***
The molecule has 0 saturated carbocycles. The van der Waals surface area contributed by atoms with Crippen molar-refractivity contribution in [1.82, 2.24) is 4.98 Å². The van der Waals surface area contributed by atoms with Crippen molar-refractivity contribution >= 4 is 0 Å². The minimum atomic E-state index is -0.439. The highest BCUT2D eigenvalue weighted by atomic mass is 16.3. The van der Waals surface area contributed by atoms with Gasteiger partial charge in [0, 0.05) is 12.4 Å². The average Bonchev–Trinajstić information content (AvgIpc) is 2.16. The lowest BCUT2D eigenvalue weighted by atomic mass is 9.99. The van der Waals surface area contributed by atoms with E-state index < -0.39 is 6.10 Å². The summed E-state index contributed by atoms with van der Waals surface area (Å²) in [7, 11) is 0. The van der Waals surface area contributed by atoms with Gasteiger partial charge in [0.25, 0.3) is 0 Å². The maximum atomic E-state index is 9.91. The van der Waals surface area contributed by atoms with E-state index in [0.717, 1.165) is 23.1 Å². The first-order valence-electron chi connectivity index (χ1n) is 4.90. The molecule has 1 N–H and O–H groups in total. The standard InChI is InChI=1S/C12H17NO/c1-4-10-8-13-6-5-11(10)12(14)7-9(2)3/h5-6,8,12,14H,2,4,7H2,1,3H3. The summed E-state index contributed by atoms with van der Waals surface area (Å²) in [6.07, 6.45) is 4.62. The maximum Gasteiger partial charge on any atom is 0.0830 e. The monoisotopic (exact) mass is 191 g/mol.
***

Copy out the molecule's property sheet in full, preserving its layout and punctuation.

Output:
The molecule has 0 saturated carbocycles. The van der Waals surface area contributed by atoms with Crippen molar-refractivity contribution in [1.82, 2.24) is 4.98 Å². The van der Waals surface area contributed by atoms with Crippen molar-refractivity contribution >= 4 is 0 Å². The minimum atomic E-state index is -0.439. The highest BCUT2D eigenvalue weighted by atomic mass is 16.3. The van der Waals surface area contributed by atoms with Gasteiger partial charge in [0, 0.05) is 12.4 Å². The average Bonchev–Trinajstić information content (AvgIpc) is 2.16. The lowest BCUT2D eigenvalue weighted by atomic mass is 9.99. The van der Waals surface area contributed by atoms with E-state index < -0.39 is 6.10 Å². The summed E-state index contributed by atoms with van der Waals surface area (Å²) in [7, 11) is 0. The van der Waals surface area contributed by atoms with Gasteiger partial charge in [0.25, 0.3) is 0 Å². The maximum atomic E-state index is 9.91. The van der Waals surface area contributed by atoms with E-state index in [0.717, 1.165) is 23.1 Å². The first-order valence-electron chi connectivity index (χ1n) is 4.90. The molecule has 1 N–H and O–H groups in total. The standard InChI is InChI=1S/C12H17NO/c1-4-10-8-13-6-5-11(10)12(14)7-9(2)3/h5-6,8,12,14H,2,4,7H2,1,3H3. The summed E-state index contributed by atoms with van der Waals surface area (Å²) in [6.07, 6.45) is 4.62. The maximum Gasteiger partial charge on any atom is 0.0830 e. The monoisotopic (exact) mass is 191 g/mol.